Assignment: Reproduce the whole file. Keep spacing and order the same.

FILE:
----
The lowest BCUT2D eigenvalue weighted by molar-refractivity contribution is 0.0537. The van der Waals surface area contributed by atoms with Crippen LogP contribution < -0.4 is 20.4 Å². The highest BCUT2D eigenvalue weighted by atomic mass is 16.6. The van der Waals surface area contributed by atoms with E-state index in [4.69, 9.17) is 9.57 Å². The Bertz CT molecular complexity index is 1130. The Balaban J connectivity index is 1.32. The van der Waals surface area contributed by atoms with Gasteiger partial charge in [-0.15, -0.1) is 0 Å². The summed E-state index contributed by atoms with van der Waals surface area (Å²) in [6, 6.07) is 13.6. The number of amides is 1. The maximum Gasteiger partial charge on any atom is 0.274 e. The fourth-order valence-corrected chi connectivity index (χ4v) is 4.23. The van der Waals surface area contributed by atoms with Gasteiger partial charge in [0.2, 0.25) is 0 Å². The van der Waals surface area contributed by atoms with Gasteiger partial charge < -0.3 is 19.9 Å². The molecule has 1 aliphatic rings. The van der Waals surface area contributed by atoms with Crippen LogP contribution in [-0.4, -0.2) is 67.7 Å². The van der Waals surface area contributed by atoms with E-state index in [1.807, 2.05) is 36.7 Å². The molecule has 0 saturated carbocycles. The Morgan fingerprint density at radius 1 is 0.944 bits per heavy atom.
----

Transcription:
The lowest BCUT2D eigenvalue weighted by molar-refractivity contribution is 0.0537. The van der Waals surface area contributed by atoms with Crippen LogP contribution < -0.4 is 20.4 Å². The highest BCUT2D eigenvalue weighted by atomic mass is 16.6. The van der Waals surface area contributed by atoms with E-state index in [4.69, 9.17) is 9.57 Å². The Bertz CT molecular complexity index is 1130. The Balaban J connectivity index is 1.32. The van der Waals surface area contributed by atoms with Gasteiger partial charge in [-0.15, -0.1) is 0 Å². The summed E-state index contributed by atoms with van der Waals surface area (Å²) in [6, 6.07) is 13.6. The number of amides is 1. The maximum Gasteiger partial charge on any atom is 0.274 e. The fourth-order valence-corrected chi connectivity index (χ4v) is 4.23. The van der Waals surface area contributed by atoms with Gasteiger partial charge in [0.2, 0.25) is 0 Å². The van der Waals surface area contributed by atoms with Gasteiger partial charge < -0.3 is 19.9 Å². The molecule has 1 aliphatic rings. The van der Waals surface area contributed by atoms with Crippen LogP contribution in [-0.4, -0.2) is 67.7 Å². The van der Waals surface area contributed by atoms with E-state index in [1.807, 2.05) is 36.7 Å². The molecule has 0 saturated carbocycles. The Morgan fingerprint density at radius 1 is 0.944 bits per heavy atom.